As anyone who’s gone grocery shopping recently knows, food prices are on the rise.
Bureau of Labor statistics show the costs of meat, poultry, fish and eggs have risen more than 14% in the last year. Coupled with inflation elsewhere, those higher food bills are putting many people in a tough financial spot.
In Chicago, 28% of Latino families with kids are facing food insecurity according to a 2020 study. And families that rely on schools to provide meals for their children are feeling an extra pinch with kids at home during the summer break.
Dr. Evelyn Figueroa, director of the Pilsen Food Pantry, says the increase in need has been unmistakable.
“We operate constantly at capacity and have had to really juggle to get more food and respond to increased needs from community members,” Figueroa said. “In January we were operating at about 300 clients per week and it started bumping up in February and then has been basically sustained since April.”
Casa Catalina coordinator Michelle Ramirez said the Back of the Yards pantry she helps operate for Catholic Charities has seen a similar uptick in need.
“We’ve seen just from May to June, we increased 200 clients coming through the door,” Ramirez said. “We attribute that to kids being at home now and families really having to stretch their groceries, their money. We anticipate that number is probably going to go up again in July and August just because again kids are home, they’re not receiving meals at school.”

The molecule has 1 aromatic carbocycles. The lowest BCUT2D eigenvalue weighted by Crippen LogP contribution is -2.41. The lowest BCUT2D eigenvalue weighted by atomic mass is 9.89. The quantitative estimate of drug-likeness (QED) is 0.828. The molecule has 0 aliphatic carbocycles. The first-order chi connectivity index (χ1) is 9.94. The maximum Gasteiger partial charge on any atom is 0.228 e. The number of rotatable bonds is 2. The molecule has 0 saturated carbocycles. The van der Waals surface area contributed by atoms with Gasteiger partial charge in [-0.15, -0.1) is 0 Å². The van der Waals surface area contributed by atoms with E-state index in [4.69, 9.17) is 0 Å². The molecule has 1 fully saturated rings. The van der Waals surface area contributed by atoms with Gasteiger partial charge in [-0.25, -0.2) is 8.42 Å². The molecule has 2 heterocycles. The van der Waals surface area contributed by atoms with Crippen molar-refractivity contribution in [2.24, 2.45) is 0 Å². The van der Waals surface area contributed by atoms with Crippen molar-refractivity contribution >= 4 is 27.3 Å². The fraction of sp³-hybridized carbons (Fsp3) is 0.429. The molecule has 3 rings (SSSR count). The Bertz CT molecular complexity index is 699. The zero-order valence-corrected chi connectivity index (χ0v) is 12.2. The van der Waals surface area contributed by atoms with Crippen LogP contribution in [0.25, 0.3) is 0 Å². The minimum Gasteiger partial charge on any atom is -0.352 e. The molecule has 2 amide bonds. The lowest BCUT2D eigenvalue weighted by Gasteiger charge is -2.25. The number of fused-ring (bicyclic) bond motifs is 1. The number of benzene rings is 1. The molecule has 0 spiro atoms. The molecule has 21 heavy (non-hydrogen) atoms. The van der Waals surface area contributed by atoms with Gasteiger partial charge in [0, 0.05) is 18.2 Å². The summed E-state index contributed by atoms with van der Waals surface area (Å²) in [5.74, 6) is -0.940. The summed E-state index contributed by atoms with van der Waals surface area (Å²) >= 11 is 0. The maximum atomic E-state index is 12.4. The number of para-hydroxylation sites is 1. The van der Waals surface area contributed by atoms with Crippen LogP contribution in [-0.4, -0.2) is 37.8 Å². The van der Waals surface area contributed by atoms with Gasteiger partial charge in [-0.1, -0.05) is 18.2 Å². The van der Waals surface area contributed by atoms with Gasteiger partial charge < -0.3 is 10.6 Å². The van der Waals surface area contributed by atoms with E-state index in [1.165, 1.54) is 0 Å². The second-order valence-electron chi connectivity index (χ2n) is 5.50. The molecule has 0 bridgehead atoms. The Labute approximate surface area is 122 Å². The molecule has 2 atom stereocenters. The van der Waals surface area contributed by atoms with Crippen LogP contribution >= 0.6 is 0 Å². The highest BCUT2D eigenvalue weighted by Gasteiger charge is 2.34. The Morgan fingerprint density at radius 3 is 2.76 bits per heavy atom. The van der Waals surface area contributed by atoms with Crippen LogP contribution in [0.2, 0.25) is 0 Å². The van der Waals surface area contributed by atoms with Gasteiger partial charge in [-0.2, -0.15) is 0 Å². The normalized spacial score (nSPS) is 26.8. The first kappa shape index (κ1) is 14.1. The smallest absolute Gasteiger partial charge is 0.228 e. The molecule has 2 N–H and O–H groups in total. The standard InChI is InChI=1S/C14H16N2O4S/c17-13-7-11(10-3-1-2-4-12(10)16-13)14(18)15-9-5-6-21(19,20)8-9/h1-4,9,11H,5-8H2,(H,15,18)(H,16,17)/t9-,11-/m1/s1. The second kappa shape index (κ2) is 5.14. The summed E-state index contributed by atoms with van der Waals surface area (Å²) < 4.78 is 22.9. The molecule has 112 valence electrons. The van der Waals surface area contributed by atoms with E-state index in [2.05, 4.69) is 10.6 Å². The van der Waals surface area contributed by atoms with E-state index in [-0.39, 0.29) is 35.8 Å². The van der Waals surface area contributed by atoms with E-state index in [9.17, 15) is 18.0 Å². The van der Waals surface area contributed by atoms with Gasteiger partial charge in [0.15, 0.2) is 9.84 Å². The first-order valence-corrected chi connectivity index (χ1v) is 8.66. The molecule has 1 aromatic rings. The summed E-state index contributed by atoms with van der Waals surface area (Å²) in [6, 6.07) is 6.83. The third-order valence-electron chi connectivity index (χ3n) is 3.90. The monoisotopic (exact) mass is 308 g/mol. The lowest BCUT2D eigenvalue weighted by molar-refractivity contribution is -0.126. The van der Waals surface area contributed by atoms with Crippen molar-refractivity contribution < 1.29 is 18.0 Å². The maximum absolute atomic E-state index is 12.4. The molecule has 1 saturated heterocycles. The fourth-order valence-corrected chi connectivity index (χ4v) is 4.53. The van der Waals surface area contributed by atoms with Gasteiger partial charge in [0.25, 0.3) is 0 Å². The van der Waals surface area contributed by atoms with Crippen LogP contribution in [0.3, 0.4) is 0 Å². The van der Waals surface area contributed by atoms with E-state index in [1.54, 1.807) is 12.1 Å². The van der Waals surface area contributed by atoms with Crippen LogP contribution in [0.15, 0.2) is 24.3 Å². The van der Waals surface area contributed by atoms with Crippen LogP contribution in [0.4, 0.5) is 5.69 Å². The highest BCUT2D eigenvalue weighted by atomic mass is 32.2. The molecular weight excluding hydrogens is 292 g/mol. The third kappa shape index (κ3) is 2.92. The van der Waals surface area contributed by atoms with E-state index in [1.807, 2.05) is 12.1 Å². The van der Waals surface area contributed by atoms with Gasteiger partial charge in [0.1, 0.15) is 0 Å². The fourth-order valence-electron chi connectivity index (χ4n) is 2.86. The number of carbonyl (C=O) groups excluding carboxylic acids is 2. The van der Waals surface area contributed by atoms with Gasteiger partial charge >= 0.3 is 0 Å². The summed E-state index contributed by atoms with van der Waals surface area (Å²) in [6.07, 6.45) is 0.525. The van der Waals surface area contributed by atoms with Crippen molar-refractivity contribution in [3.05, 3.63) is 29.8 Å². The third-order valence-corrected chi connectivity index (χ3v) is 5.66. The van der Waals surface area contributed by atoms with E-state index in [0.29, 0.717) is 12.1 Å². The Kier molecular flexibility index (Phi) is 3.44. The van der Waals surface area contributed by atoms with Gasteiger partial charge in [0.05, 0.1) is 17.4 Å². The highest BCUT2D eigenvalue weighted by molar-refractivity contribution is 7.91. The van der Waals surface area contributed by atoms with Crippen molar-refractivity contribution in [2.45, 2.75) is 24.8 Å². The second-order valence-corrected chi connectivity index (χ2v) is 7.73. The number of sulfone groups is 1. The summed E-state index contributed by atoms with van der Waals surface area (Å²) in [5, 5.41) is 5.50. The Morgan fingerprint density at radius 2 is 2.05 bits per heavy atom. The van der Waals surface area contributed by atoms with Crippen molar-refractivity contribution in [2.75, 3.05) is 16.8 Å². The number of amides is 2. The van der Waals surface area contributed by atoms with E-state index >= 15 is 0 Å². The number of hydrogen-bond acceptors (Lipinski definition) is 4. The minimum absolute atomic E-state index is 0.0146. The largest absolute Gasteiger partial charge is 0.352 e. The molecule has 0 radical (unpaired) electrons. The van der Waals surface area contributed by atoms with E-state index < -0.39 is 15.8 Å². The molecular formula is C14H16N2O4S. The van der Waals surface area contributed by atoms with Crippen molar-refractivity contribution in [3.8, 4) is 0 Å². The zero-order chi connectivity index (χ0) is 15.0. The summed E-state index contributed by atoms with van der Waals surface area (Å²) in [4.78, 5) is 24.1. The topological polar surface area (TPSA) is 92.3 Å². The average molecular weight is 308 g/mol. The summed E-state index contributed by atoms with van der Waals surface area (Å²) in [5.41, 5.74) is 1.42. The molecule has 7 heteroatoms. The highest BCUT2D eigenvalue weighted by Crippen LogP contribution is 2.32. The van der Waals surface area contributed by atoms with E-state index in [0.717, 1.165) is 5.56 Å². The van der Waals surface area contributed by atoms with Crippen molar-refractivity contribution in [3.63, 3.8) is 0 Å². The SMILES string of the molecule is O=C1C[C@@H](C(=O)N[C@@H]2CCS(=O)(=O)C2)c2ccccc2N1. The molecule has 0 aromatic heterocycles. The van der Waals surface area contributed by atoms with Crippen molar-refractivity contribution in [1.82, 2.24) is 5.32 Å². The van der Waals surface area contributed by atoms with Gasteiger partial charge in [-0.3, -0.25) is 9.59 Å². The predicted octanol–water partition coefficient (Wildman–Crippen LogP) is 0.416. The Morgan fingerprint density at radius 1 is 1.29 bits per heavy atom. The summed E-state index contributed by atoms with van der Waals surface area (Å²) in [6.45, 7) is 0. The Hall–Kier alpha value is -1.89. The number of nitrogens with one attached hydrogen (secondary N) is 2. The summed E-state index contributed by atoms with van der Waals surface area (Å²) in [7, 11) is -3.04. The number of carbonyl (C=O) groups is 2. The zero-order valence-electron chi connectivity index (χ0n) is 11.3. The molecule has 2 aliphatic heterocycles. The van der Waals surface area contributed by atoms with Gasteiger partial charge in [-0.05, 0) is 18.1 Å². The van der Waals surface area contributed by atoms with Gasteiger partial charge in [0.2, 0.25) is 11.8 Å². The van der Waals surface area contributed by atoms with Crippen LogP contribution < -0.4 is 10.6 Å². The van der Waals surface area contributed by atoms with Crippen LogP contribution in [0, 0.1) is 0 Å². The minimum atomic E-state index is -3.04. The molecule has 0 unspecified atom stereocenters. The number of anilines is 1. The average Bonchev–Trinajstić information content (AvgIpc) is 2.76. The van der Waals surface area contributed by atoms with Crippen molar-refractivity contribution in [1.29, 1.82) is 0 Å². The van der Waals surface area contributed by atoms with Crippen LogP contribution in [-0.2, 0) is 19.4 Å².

New Life Centers opened Pan de Vida Fresh Market in Little Village last month. The market is an outgrowth of New Life’s pandemic food support efforts, which administrative coordinator Diana Franco said were primarily pre-filled food boxes. Now at Pan de Vida, shoppers are given their choice of options.
“Going into our fresh food market, they are able to choose now. They can choose whether they want eggs, no eggs, whether they want meat or no meat,” Franco said. “Not only are we a food pantry, but we are able to help out families, kids, teens with programs that we have during the winter, fall and summer. So we were aiming to help more people out with food and other resources and to get to know our neighbors.”
Figueroa said just like families, food pantries are also feeling the effects of inflation.
“We already have to purchase some of the produce for our food pantry even though 40% of food that we produce globally is thrown away,” Figueroa said. “We do over 40 different trips to pick up food from grocery stores every single month, we still buy $650 of produce every single week. And because of these increased prices … especially the staples that people expect to get — the potatoes, onions, carrots, lettuce, tomatoes, apples, oranges, these are things that are pretty palatable to everyone that everybody will accept. Those things have been harder for us to afford … So we’ve been really hitting up our donors to help us make that difference.”